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Summer food program at Hudson Falls

Children in the Hudson Falls area receive a free breakfast on Wednesday as part of the Summer Food Service Program funded by the state. In Hudson Falls, the program is held in the primary school's cafeteria.

HUDSON FALLS — Students packed the lunchroom on Wednesday like it was any other school day, despite it not being during the school year.

Hudson Falls Primary School, like many other area locations, offer a summer lunch (and some offer breakfast too) for free for anyone younger than 18 years old.

The state-sponsored event helps combat troubling statistics for children who are bridging the gap between the end of school and the coming fall classes.

One in six children struggle with hunger in New York state and about 35 percent of households are receiving SNAP (Supplemental Nutrition Assistance Program) benefits, Feeding America reports.

The food is traditional to the school menu, but allows some children to get a free lunch when most school doors are shut.

“Our mission as a public school is to serve every child that comes to our district,” Hudson Falls school Superintendent Linda Goewey wrote to The Post-Star. “And that is what this feeding program is doing.”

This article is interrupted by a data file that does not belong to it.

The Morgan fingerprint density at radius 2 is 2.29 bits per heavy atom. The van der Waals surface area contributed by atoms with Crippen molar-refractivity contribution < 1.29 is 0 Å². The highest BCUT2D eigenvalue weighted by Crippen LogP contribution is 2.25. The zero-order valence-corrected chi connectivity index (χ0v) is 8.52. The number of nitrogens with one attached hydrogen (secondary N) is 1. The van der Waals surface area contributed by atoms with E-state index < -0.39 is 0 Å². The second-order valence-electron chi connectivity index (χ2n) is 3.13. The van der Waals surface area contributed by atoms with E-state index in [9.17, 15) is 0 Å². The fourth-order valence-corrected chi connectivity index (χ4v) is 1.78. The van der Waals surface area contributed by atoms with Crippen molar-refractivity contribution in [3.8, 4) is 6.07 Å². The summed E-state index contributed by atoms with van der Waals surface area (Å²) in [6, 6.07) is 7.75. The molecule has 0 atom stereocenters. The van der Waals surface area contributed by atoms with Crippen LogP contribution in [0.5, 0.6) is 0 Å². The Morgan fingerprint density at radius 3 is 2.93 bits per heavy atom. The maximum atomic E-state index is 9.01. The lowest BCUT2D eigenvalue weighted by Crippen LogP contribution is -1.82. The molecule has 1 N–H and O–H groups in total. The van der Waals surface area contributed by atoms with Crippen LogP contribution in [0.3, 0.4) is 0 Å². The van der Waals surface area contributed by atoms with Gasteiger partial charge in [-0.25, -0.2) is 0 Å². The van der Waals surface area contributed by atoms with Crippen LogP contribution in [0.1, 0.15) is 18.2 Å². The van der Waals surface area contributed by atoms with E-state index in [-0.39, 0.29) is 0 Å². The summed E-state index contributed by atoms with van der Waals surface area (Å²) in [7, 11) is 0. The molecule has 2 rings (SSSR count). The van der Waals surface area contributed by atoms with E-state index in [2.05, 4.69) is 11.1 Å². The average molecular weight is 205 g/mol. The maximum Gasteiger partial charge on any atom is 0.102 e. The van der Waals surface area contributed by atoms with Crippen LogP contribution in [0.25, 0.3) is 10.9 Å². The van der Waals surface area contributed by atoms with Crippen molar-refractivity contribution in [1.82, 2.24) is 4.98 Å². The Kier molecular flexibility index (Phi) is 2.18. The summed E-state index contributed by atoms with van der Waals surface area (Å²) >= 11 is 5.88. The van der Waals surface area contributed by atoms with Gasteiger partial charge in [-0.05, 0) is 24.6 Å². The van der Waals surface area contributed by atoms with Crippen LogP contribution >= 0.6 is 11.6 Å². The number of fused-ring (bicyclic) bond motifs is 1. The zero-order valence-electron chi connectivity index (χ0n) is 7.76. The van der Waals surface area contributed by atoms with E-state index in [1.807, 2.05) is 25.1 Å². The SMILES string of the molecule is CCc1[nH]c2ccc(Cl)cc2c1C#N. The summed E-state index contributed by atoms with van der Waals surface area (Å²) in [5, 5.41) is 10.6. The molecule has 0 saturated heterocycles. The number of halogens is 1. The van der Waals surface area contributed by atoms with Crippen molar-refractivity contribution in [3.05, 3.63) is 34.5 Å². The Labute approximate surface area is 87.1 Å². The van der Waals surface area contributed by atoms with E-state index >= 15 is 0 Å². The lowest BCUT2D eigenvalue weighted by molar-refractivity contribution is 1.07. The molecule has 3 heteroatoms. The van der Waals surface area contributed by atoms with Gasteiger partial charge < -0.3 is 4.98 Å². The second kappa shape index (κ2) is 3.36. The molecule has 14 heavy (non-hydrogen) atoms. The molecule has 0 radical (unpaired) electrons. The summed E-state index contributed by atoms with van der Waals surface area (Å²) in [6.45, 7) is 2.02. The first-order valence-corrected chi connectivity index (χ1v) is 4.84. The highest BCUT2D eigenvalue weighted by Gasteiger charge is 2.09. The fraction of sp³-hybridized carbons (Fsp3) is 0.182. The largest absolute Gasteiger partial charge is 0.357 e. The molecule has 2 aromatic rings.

Caitlin Drysdale, the school nutrition food services director at Hudson Falls, called the program “tremendous,” noting the benefits to kindergartners learning the lunchroom system.

Goewey said the program also serves students who attend summer school and summer camps that the district offers.

“I think it’s great,” said Cindy Corey, the food chef at Hudson Falls. “The kids that are hungry during the summer, it gives them something in their bellies when they have nothing else. There’s a lot of hungry kids.”

Both the Ticonderoga Elementary School and Hudson Falls summer food locations are Monday-Friday and offer breakfast and lunch.

Hudson Falls also offers busing routes. The five pickup locations are: 11:30 a.m., Delaware and Third Avenue; 11:31 a.m., John Street and Mosher Hill; 11:35 a.m., Ferry and Wall streets; 11:37 a.m., Main and Sarver streets; 11:40 a.m., Kindergarten Center. They arrive at 11:45 a.m. The drop-off routes begin at 12:15 p.m.

“This program shows the community we are more than a place to learn,” Goewey said. “Schools serve a variety of functions within a community. This feeding site is just one of the many connections we try to build with our families and the larger community.”

To see all of the locations in your area, go to

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Andrew David Kuczkowski is the education reporter. Andrew can be reached at 518-742-3354. Follow Andrew on Twitter:




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